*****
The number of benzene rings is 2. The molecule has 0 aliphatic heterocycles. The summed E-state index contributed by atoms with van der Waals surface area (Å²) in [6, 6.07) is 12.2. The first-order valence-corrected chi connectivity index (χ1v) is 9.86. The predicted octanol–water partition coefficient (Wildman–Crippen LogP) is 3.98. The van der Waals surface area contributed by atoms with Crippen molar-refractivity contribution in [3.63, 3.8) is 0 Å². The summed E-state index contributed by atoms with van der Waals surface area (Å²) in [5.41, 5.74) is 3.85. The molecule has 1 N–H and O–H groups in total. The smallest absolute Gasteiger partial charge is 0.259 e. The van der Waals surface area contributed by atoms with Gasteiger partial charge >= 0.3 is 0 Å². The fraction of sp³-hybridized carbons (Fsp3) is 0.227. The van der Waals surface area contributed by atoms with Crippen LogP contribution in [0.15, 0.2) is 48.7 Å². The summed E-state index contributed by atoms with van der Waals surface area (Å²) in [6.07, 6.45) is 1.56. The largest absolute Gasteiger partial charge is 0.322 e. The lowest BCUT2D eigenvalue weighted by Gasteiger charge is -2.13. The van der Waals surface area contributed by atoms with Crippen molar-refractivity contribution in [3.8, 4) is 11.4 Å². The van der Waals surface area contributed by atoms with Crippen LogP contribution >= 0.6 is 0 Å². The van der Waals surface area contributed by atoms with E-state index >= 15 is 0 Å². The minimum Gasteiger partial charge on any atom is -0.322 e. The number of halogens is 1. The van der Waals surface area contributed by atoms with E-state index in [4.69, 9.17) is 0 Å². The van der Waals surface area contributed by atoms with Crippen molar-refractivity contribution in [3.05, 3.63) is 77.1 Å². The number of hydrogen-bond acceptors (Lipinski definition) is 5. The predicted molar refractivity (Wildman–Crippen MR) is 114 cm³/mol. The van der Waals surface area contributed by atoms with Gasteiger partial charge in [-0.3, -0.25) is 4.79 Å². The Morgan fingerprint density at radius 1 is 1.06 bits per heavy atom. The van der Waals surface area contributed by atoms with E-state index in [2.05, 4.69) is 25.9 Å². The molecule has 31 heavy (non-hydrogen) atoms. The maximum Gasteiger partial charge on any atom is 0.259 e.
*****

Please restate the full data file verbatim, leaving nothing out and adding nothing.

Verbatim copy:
The number of benzene rings is 2. The molecule has 0 aliphatic heterocycles. The summed E-state index contributed by atoms with van der Waals surface area (Å²) in [6, 6.07) is 12.2. The first-order valence-corrected chi connectivity index (χ1v) is 9.86. The predicted octanol–water partition coefficient (Wildman–Crippen LogP) is 3.98. The van der Waals surface area contributed by atoms with Crippen molar-refractivity contribution in [3.63, 3.8) is 0 Å². The summed E-state index contributed by atoms with van der Waals surface area (Å²) in [5.41, 5.74) is 3.85. The molecule has 1 N–H and O–H groups in total. The smallest absolute Gasteiger partial charge is 0.259 e. The van der Waals surface area contributed by atoms with Gasteiger partial charge >= 0.3 is 0 Å². The fraction of sp³-hybridized carbons (Fsp3) is 0.227. The van der Waals surface area contributed by atoms with Crippen LogP contribution in [0.15, 0.2) is 48.7 Å². The summed E-state index contributed by atoms with van der Waals surface area (Å²) in [6.07, 6.45) is 1.56. The largest absolute Gasteiger partial charge is 0.322 e. The lowest BCUT2D eigenvalue weighted by Gasteiger charge is -2.13. The van der Waals surface area contributed by atoms with Crippen molar-refractivity contribution in [3.8, 4) is 11.4 Å². The van der Waals surface area contributed by atoms with Crippen LogP contribution >= 0.6 is 0 Å². The van der Waals surface area contributed by atoms with E-state index >= 15 is 0 Å². The minimum Gasteiger partial charge on any atom is -0.322 e. The number of halogens is 1. The van der Waals surface area contributed by atoms with E-state index in [4.69, 9.17) is 0 Å². The van der Waals surface area contributed by atoms with Crippen molar-refractivity contribution in [3.05, 3.63) is 77.1 Å². The number of hydrogen-bond acceptors (Lipinski definition) is 5. The predicted molar refractivity (Wildman–Crippen MR) is 114 cm³/mol. The van der Waals surface area contributed by atoms with Gasteiger partial charge in [-0.3, -0.25) is 4.79 Å². The Morgan fingerprint density at radius 1 is 1.06 bits per heavy atom. The van der Waals surface area contributed by atoms with E-state index in [2.05, 4.69) is 25.9 Å². The molecule has 31 heavy (non-hydrogen) atoms. The maximum Gasteiger partial charge on any atom is 0.259 e.